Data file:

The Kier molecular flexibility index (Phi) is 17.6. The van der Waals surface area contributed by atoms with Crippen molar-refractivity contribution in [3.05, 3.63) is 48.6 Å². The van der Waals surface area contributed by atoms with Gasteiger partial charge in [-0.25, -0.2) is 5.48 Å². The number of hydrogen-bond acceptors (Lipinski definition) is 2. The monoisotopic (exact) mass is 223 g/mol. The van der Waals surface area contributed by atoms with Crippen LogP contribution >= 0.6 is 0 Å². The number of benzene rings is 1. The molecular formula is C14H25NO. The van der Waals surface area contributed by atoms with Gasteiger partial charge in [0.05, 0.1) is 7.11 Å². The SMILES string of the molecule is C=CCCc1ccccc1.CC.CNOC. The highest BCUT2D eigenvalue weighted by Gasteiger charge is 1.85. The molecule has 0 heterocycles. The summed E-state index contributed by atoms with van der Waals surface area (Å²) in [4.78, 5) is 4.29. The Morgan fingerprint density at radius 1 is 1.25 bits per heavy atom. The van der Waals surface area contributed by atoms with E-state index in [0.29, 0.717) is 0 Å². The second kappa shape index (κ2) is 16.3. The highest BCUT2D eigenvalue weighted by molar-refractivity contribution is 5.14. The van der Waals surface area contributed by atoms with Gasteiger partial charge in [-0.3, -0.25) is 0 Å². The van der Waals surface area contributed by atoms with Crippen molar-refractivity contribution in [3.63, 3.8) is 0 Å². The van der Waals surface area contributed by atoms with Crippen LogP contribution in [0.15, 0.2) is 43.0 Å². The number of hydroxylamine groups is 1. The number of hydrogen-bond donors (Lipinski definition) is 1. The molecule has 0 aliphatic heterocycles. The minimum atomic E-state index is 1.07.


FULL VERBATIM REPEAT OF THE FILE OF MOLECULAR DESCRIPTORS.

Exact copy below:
The Kier molecular flexibility index (Phi) is 17.6. The van der Waals surface area contributed by atoms with Crippen molar-refractivity contribution in [3.05, 3.63) is 48.6 Å². The van der Waals surface area contributed by atoms with Gasteiger partial charge in [-0.25, -0.2) is 5.48 Å². The number of hydrogen-bond acceptors (Lipinski definition) is 2. The monoisotopic (exact) mass is 223 g/mol. The van der Waals surface area contributed by atoms with Crippen LogP contribution >= 0.6 is 0 Å². The number of benzene rings is 1. The molecular formula is C14H25NO. The van der Waals surface area contributed by atoms with Gasteiger partial charge in [0.05, 0.1) is 7.11 Å². The SMILES string of the molecule is C=CCCc1ccccc1.CC.CNOC. The highest BCUT2D eigenvalue weighted by Gasteiger charge is 1.85. The molecule has 0 heterocycles. The summed E-state index contributed by atoms with van der Waals surface area (Å²) in [4.78, 5) is 4.29. The Morgan fingerprint density at radius 1 is 1.25 bits per heavy atom. The van der Waals surface area contributed by atoms with E-state index in [0.29, 0.717) is 0 Å². The second kappa shape index (κ2) is 16.3. The highest BCUT2D eigenvalue weighted by molar-refractivity contribution is 5.14. The van der Waals surface area contributed by atoms with Gasteiger partial charge in [-0.3, -0.25) is 0 Å². The van der Waals surface area contributed by atoms with Crippen molar-refractivity contribution in [3.63, 3.8) is 0 Å². The van der Waals surface area contributed by atoms with Crippen LogP contribution in [0.15, 0.2) is 43.0 Å². The number of hydroxylamine groups is 1. The number of hydrogen-bond donors (Lipinski definition) is 1. The molecule has 0 aliphatic heterocycles. The minimum atomic E-state index is 1.07.